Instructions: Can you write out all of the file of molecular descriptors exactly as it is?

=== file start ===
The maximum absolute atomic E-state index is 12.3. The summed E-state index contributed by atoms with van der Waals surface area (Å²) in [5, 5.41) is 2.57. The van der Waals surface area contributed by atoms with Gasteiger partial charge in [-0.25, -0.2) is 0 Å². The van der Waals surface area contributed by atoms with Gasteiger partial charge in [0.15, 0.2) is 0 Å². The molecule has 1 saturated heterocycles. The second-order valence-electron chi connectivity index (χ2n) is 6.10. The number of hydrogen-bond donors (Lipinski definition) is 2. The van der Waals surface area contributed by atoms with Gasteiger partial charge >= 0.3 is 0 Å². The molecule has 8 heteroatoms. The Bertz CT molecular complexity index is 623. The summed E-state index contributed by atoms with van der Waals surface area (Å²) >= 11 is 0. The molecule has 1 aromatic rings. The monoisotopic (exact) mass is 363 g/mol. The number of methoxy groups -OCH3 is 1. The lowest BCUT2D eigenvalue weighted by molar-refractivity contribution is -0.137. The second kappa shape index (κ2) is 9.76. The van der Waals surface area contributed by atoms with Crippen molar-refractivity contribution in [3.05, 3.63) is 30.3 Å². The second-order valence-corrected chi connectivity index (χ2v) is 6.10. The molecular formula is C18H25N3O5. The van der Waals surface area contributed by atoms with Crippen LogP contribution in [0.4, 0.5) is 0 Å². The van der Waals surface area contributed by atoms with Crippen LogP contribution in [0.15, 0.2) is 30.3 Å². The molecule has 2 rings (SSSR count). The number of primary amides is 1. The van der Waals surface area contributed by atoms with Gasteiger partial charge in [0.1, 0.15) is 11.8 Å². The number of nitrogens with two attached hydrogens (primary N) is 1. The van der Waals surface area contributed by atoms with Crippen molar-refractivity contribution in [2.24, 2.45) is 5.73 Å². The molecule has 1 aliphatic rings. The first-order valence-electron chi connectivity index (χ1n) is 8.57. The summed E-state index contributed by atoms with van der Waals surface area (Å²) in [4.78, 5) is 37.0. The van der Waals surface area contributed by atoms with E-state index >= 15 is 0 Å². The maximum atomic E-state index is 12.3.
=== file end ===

The maximum absolute atomic E-state index is 12.3. The summed E-state index contributed by atoms with van der Waals surface area (Å²) in [5, 5.41) is 2.57. The van der Waals surface area contributed by atoms with Gasteiger partial charge in [-0.25, -0.2) is 0 Å². The van der Waals surface area contributed by atoms with Gasteiger partial charge in [0.15, 0.2) is 0 Å². The molecule has 1 saturated heterocycles. The second-order valence-electron chi connectivity index (χ2n) is 6.10. The number of hydrogen-bond donors (Lipinski definition) is 2. The van der Waals surface area contributed by atoms with Gasteiger partial charge >= 0.3 is 0 Å². The molecule has 8 heteroatoms. The Bertz CT molecular complexity index is 623. The summed E-state index contributed by atoms with van der Waals surface area (Å²) >= 11 is 0. The molecule has 1 aromatic rings. The monoisotopic (exact) mass is 363 g/mol. The number of methoxy groups -OCH3 is 1. The lowest BCUT2D eigenvalue weighted by molar-refractivity contribution is -0.137. The second kappa shape index (κ2) is 9.76. The van der Waals surface area contributed by atoms with Crippen molar-refractivity contribution in [3.05, 3.63) is 30.3 Å². The second-order valence-corrected chi connectivity index (χ2v) is 6.10. The molecular formula is C18H25N3O5. The van der Waals surface area contributed by atoms with Crippen LogP contribution in [0.4, 0.5) is 0 Å². The van der Waals surface area contributed by atoms with Crippen LogP contribution in [0.15, 0.2) is 30.3 Å². The molecule has 2 rings (SSSR count). The number of primary amides is 1. The van der Waals surface area contributed by atoms with Gasteiger partial charge in [0.1, 0.15) is 11.8 Å². The number of nitrogens with two attached hydrogens (primary N) is 1. The van der Waals surface area contributed by atoms with Crippen molar-refractivity contribution in [2.24, 2.45) is 5.73 Å². The molecule has 1 aliphatic rings. The first-order valence-electron chi connectivity index (χ1n) is 8.57. The summed E-state index contributed by atoms with van der Waals surface area (Å²) in [4.78, 5) is 37.0. The van der Waals surface area contributed by atoms with E-state index >= 15 is 0 Å². The maximum atomic E-state index is 12.3.